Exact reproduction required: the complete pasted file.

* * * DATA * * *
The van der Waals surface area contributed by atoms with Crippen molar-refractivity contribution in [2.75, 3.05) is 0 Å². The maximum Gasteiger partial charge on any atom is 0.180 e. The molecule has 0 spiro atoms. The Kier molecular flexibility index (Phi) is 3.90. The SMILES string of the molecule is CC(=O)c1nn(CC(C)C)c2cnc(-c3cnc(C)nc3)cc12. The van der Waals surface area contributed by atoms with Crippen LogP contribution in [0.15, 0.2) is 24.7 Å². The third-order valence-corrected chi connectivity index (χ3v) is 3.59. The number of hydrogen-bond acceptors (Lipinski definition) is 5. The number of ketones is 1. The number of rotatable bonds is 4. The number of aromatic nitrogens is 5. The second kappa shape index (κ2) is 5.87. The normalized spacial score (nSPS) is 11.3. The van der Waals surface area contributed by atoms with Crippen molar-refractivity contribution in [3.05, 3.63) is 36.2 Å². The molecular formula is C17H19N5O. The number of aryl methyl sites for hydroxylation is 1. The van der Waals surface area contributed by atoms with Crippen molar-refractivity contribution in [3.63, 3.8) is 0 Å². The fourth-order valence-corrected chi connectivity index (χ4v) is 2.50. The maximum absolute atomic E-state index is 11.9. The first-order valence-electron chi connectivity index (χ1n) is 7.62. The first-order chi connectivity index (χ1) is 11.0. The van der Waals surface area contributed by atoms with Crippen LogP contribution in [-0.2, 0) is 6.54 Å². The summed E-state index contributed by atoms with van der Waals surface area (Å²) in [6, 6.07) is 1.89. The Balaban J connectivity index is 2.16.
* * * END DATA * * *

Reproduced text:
The van der Waals surface area contributed by atoms with Crippen molar-refractivity contribution in [2.75, 3.05) is 0 Å². The maximum Gasteiger partial charge on any atom is 0.180 e. The molecule has 0 spiro atoms. The Kier molecular flexibility index (Phi) is 3.90. The SMILES string of the molecule is CC(=O)c1nn(CC(C)C)c2cnc(-c3cnc(C)nc3)cc12. The van der Waals surface area contributed by atoms with Crippen LogP contribution in [0.15, 0.2) is 24.7 Å². The third-order valence-corrected chi connectivity index (χ3v) is 3.59. The number of hydrogen-bond acceptors (Lipinski definition) is 5. The number of ketones is 1. The number of rotatable bonds is 4. The number of aromatic nitrogens is 5. The second kappa shape index (κ2) is 5.87. The normalized spacial score (nSPS) is 11.3. The van der Waals surface area contributed by atoms with Crippen molar-refractivity contribution in [3.05, 3.63) is 36.2 Å². The molecular formula is C17H19N5O. The number of aryl methyl sites for hydroxylation is 1. The van der Waals surface area contributed by atoms with Crippen molar-refractivity contribution in [3.63, 3.8) is 0 Å². The fourth-order valence-corrected chi connectivity index (χ4v) is 2.50. The maximum absolute atomic E-state index is 11.9. The first-order valence-electron chi connectivity index (χ1n) is 7.62. The first-order chi connectivity index (χ1) is 11.0. The van der Waals surface area contributed by atoms with Crippen LogP contribution in [-0.2, 0) is 6.54 Å². The summed E-state index contributed by atoms with van der Waals surface area (Å²) in [6, 6.07) is 1.89. The Balaban J connectivity index is 2.16.